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From Securities Regulation Daily, October 4, 2013

White Urges Courts and Congress to respect SEC’s independence and expertise

By Jacquelyn Lumb

SEC Chair Mary Jo White talked about the importance of independence last evening at the annual A.A. Sommer, Jr. Corporate Securities and Financial Law Lecture at Fordham Law School. White responded to a New York Times article that said the SEC and other independent agencies have become less independent and less powerful since the President now allows senior senators to select appointments for commissioner. In White’s view, political appointees, regardless of who has chosen them, become independent actors who are duty-bound to uphold the Constitution, the laws of the U.S. and the mission of their agencies. Once appointed, politics are to be left at the door, she said.

White cited a number of examples over the past decades in which SEC chairs have stood their ground in the face of political and industry pressure. She said the independence of the SEC should not only be defended by those from within, but also should be respected by the industry, other agencies, Congress and the courts. The agency’s expertise should be respected by those who seek changes in social policy or who seek political change through the SEC’s powers of mandatory disclosure, she added.

Information overload. White agrees with those who have raised concerns about information overload. She said the SEC needs to exercise its independent judgment and expertise when deciding whether and how to impose new disclosure requirements.

White referred to instances where Congress has directed the SEC, or the SEC has been asked by interest groups, to issue rules requiring disclosure that does not fit within the SEC’s core mission. She noted that some of the more recent disclosure directives from Congress have been quite prescriptive and have not allowed the SEC to exercise its independent expertise and judgment in deciding whether to require the specified mandated disclosures.

The Dodd-Frank Act, for example, required the SEC to adopt mandatory disclosure with respect to issues that appeared to be aimed at pressuring companies to change their behavior rather than to disclose financial information that helps inform investment decisions. White said the goals of the mandates were laudable, but she questions, as a policy matter, the use the federal securities laws and the SEC’s powers of mandatory disclosure to accomplish those goals.

Congress. White also recognizes that when Congress and the President enact a statute that mandates such a rule, the SEC has no right to refuse it. The SEC cannot ignore a Congressional mandate on the basis that it does not comport with the SEC’s mission as the SEC sees it. The SEC has to write the rule to comport with its view of its mission and try to mitigate the costs, while carrying out Congress’ mandate. In White’s view, the SEC should be proactive in urging that Congress respect the SEC’s disclosure authority in furthering its vital mission to the capital markets and investors.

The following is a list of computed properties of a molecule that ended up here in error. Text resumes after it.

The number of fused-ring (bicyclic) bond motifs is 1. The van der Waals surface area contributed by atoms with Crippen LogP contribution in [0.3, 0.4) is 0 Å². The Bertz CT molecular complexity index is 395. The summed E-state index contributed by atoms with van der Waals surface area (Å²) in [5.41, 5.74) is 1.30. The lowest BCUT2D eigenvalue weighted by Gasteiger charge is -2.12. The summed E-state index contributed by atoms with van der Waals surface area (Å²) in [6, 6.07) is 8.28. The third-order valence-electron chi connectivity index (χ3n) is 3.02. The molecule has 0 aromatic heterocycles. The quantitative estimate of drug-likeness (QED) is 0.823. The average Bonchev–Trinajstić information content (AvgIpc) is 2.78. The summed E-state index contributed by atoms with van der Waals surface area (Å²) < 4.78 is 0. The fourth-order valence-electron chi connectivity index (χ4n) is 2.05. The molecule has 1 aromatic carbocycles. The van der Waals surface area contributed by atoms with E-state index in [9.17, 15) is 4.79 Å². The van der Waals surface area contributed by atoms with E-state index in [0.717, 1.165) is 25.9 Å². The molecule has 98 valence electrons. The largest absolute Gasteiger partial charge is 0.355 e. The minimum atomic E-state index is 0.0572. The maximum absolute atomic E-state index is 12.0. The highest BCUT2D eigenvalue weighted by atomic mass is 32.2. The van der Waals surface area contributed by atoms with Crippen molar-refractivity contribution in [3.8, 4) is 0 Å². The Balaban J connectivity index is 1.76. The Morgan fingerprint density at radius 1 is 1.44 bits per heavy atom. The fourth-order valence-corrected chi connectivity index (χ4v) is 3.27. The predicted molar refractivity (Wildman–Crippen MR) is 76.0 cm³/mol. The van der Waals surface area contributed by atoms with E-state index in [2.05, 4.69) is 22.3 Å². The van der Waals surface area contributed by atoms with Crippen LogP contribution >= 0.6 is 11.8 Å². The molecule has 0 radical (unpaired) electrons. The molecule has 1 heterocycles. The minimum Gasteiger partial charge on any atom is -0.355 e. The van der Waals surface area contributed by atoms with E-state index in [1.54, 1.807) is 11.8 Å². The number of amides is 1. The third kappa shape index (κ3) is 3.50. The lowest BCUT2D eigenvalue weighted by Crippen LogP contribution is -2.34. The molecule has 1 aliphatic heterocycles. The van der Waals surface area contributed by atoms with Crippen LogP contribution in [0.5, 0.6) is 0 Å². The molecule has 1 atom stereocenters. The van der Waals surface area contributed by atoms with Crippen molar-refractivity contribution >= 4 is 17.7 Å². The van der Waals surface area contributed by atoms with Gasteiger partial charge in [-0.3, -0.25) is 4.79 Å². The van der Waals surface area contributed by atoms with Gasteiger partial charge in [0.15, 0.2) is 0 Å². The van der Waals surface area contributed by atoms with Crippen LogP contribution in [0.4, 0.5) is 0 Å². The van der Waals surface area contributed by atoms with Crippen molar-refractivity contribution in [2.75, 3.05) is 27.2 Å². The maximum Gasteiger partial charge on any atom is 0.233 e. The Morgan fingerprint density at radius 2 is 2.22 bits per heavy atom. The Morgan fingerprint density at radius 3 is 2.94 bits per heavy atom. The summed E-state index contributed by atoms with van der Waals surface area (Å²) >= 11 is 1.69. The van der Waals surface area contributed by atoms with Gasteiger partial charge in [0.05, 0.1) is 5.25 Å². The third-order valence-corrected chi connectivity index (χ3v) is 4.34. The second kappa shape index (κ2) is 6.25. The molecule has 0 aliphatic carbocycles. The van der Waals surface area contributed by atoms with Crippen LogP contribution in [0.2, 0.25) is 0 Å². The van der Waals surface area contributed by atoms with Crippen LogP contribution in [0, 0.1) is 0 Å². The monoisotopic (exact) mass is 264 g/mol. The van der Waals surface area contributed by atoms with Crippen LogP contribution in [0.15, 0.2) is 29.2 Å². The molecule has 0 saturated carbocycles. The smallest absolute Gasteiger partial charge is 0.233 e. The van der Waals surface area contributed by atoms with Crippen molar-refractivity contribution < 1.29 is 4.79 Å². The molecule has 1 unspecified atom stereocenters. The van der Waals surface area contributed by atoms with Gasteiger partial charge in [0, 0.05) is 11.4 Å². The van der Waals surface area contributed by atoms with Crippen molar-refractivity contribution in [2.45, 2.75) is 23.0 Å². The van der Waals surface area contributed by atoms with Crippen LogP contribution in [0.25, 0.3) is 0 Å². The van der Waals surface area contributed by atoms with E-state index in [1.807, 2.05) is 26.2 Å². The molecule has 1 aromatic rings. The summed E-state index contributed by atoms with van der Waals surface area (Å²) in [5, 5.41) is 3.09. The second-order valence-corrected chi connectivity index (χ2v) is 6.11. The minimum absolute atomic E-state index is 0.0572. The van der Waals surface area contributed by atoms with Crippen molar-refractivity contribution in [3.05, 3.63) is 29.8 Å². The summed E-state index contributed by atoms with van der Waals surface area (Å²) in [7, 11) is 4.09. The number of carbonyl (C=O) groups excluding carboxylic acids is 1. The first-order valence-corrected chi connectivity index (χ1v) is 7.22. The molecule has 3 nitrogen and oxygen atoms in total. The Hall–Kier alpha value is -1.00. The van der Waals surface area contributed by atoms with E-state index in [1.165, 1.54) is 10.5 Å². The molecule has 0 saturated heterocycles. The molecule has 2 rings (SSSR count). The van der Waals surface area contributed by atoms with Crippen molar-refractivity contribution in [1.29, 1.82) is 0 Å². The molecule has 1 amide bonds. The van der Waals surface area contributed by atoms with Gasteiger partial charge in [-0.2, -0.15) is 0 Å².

The courts. White also urged the courts to defer to the SEC’s independence and expertise. Under the law, the courts are expected to defer to an agency’s interpretation of a law if a statute is silent or ambiguous on a particular point. In reviewing an agency’s rulemaking, White said the courts should defer to the agency’s reasoned judgments, particularly within the areas of the agency’s expertise. These issues come up more frequently than she would like in the SEC’s rulemaking, she advised.

These issues also come up in connection with enforcement settlements. White mentioned the SEC’s new protocol requiring, in certain cases, admissions from defendants in connection with a settlement agreement. Admissions may be called for in cases that involve particularly egregious conduct or widespread harm to investors, she said. This allows the SEC to send a strong message of deterrence.

However, the use of the no admit/no deny paradigm is a discretionary enforcement and charging judgment, according to White. The SEC must use its experience and know-how in deciding when an added degree of accountability is in the public’s best interest.

White recognizes that courts can review a settlement, but the review of a consent judgment has a narrow focus—to make sure that the settlement is not ambiguous, that it does not affirmatively harm third parties and that it does not impose an undue burden on the court’s resources. The core decision about whether to seek an admission is for the SEC to make, based on its best, independent judgment of what should be required, she said.

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